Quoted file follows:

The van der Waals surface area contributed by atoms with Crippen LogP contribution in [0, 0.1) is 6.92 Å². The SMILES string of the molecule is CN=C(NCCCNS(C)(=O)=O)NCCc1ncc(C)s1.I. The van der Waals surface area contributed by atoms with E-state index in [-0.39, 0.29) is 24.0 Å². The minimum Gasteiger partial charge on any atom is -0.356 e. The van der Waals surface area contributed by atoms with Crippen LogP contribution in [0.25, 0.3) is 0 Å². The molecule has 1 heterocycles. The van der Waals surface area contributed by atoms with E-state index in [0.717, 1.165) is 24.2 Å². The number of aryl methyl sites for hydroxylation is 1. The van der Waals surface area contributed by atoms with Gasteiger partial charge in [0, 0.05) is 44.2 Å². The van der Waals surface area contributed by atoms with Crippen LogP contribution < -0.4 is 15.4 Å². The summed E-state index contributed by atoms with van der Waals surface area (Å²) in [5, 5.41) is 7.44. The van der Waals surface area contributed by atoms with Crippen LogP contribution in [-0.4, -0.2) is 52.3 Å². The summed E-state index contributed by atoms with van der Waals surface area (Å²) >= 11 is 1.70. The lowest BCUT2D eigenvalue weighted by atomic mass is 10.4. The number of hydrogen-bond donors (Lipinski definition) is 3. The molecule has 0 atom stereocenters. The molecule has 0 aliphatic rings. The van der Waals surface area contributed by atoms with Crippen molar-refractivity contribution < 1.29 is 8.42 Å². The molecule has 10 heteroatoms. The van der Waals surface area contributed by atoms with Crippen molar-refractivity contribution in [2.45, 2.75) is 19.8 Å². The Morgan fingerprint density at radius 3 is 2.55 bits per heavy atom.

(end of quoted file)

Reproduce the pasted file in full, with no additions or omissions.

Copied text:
The van der Waals surface area contributed by atoms with Crippen LogP contribution in [0, 0.1) is 6.92 Å². The SMILES string of the molecule is CN=C(NCCCNS(C)(=O)=O)NCCc1ncc(C)s1.I. The van der Waals surface area contributed by atoms with E-state index in [-0.39, 0.29) is 24.0 Å². The minimum Gasteiger partial charge on any atom is -0.356 e. The van der Waals surface area contributed by atoms with Crippen LogP contribution in [0.25, 0.3) is 0 Å². The molecule has 1 heterocycles. The van der Waals surface area contributed by atoms with E-state index in [0.717, 1.165) is 24.2 Å². The number of aryl methyl sites for hydroxylation is 1. The van der Waals surface area contributed by atoms with Gasteiger partial charge in [0, 0.05) is 44.2 Å². The van der Waals surface area contributed by atoms with Crippen LogP contribution < -0.4 is 15.4 Å². The summed E-state index contributed by atoms with van der Waals surface area (Å²) in [5, 5.41) is 7.44. The van der Waals surface area contributed by atoms with Crippen LogP contribution in [-0.4, -0.2) is 52.3 Å². The summed E-state index contributed by atoms with van der Waals surface area (Å²) >= 11 is 1.70. The lowest BCUT2D eigenvalue weighted by atomic mass is 10.4. The number of hydrogen-bond donors (Lipinski definition) is 3. The molecule has 0 atom stereocenters. The molecule has 0 aliphatic rings. The van der Waals surface area contributed by atoms with Crippen molar-refractivity contribution < 1.29 is 8.42 Å². The molecule has 10 heteroatoms. The van der Waals surface area contributed by atoms with Crippen molar-refractivity contribution in [2.45, 2.75) is 19.8 Å². The Morgan fingerprint density at radius 3 is 2.55 bits per heavy atom.